Living in the Country

Hello everyone,

I figure I’ll ask this question while I’m still young-ish and have more time to prepare. There’s lots of back story to this, but basically, I feel like the cities have a really poor culture and are not the best place to raise a family. As one who would like to have children someday, I sometimes think it would be best to raise children in a rural area. I imagine it would be good for children if you can afford an acreage because it would give them lots of room to run around and you don’t have to worry too much that they’ll wander into traffic since there is none. On a personal note, I think it’s good for people to be close to nature. Does anybody here have experience living in rural areas? What difficulties are there and what’s the culture like? How can you live outside a city and still get a job that pays enough to provide for several children (Coming from a large family and being positively predisposed to children, I’d like at least 5) In regards to careers I’d like to be an accountant or an actuary. I also have an interest in the liberal arts (philosophy, theology, history) unfortunately that doesn’t feed a family.

I grew up in a rural area. It was certainly close to nature with lots of room to run. It was a close-knit town and everyone knew everyone else. However, now I’m raising my kids in the city to be closer to culture (arts, music, museums, festivals) and to experience diversity. When you live in the country you may think you’ll get into the city regularly, but it gets hard with children.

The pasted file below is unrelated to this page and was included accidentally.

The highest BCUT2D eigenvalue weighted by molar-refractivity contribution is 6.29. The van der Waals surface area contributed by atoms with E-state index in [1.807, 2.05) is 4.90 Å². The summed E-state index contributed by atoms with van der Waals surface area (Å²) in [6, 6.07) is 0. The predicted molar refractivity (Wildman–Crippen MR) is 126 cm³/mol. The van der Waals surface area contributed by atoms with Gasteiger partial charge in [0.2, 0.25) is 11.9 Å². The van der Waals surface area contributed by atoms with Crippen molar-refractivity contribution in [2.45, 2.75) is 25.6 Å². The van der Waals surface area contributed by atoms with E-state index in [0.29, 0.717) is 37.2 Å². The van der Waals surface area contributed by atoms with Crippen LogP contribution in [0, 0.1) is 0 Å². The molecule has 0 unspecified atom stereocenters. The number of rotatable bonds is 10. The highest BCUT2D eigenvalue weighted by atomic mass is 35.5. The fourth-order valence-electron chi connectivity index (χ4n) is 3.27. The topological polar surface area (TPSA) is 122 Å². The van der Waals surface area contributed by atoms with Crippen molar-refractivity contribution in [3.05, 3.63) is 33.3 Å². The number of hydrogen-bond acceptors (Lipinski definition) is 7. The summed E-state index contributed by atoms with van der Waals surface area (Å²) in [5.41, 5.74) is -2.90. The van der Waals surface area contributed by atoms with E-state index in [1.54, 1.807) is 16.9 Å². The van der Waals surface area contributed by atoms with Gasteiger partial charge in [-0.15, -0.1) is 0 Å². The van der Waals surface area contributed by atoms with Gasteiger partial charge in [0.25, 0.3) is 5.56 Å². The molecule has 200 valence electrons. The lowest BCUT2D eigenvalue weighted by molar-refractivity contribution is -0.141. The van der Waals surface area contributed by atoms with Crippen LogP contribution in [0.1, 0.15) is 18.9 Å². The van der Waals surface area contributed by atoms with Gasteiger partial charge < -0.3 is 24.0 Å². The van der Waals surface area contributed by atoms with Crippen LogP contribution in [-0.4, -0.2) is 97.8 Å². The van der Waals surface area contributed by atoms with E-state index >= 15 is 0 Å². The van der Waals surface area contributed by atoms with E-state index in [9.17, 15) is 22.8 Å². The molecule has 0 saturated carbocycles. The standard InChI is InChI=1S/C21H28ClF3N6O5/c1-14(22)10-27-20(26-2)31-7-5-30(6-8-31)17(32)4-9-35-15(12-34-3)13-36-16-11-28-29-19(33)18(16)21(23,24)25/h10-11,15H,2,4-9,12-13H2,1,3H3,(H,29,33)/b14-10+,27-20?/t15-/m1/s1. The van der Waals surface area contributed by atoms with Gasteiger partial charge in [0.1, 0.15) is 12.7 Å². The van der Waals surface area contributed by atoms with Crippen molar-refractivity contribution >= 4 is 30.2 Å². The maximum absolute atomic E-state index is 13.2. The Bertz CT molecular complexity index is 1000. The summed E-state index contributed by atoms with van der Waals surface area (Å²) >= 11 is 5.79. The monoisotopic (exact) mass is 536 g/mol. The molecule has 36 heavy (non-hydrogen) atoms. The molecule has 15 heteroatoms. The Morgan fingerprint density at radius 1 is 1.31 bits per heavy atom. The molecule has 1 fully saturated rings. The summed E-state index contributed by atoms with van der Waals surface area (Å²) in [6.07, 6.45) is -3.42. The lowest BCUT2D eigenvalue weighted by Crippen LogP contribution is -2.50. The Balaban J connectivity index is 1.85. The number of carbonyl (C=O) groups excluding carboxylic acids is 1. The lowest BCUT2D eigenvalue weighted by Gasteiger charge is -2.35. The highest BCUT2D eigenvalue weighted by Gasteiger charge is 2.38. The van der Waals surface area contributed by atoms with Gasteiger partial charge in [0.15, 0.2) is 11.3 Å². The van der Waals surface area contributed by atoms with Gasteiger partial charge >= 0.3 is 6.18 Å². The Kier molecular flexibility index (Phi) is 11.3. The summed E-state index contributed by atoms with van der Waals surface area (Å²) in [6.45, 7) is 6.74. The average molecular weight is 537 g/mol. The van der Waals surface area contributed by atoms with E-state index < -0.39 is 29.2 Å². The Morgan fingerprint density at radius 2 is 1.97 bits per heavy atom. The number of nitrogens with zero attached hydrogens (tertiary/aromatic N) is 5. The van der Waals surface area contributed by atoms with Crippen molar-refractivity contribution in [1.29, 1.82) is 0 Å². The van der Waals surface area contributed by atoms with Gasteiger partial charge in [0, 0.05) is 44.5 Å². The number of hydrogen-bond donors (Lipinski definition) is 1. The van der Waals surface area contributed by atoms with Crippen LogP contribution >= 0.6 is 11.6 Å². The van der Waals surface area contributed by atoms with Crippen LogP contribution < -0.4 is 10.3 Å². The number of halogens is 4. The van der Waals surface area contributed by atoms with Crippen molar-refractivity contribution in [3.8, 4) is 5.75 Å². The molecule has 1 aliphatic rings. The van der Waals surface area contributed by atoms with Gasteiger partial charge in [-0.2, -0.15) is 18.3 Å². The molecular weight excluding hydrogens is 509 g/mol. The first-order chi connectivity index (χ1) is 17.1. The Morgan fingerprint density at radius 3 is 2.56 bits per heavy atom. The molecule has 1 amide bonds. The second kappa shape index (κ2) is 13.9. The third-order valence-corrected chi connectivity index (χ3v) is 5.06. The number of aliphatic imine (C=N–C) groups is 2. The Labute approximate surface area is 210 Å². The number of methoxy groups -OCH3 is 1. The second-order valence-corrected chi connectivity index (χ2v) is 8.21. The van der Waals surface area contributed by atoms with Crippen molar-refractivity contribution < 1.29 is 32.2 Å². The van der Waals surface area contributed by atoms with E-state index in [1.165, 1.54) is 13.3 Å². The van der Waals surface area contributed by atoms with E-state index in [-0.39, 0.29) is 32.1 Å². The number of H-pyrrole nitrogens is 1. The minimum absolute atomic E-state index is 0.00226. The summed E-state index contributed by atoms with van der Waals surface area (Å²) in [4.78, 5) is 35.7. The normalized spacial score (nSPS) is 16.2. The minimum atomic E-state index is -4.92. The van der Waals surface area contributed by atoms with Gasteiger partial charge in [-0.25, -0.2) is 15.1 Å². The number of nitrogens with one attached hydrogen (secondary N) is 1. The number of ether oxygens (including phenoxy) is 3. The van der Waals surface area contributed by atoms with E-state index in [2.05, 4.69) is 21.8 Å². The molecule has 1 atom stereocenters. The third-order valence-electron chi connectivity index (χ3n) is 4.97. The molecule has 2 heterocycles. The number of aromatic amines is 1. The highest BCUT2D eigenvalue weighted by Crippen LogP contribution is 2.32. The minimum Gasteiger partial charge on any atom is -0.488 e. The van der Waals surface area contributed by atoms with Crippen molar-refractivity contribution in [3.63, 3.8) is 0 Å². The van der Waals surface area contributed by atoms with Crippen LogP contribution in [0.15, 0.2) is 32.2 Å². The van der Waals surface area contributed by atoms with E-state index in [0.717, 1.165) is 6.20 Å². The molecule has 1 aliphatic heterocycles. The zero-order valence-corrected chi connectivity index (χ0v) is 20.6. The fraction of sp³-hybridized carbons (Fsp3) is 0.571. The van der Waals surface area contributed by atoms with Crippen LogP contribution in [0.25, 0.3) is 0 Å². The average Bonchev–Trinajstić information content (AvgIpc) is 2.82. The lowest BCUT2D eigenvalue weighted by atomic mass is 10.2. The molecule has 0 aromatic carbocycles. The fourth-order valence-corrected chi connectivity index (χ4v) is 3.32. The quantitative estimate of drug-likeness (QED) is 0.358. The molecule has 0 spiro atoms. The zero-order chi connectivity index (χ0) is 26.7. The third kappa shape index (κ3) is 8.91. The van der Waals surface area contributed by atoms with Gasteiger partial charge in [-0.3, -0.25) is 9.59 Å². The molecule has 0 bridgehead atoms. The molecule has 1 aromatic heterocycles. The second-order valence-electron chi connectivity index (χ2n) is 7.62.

There are pros and cons to both places.

I am assuming right now you are not married? I think I am probably twice your age so I’ve seen a number of things in 50+ years. My first suggestion is not to get too caught up in planning this sort of things. Where you end up living is going to depend more on what type of job you have (as well as your spouse). Rural communities may sound nice on paper or in your head but there are a number of draw backs. You will end up more isolated, there are fewer opportunities for jobs and activities for your kids, there are bigger distances to cross, and just because it’s rural doesn’t mean that it is safer at all. Crime happens anywhere and in rural areas, with being more isolated, it is easier to become a victim. Instead of getting it set in your mind what kind of areas you think is best without having really lived it, it is better to focus on a career that will support a larger family and then be willing to work wherever that career will take you for a viable job. Once that is established, then worry about the incidentals of what may follow. Don’t romatisize living in the country, there grass isn’t always greener on the other side.

Well, the culture and difficulties are going to vary a lot by region of the country you choose as much as the size of the place.

I’ve lived in a small town in the South growing up, I’ve lived in the 4th largest city in the US, and now live on a farm in the Midwest.

In general, small towns can be cliquish, and if you weren’t born there or didn’t marry in you are an outsider for a long time. And everybody knows your business.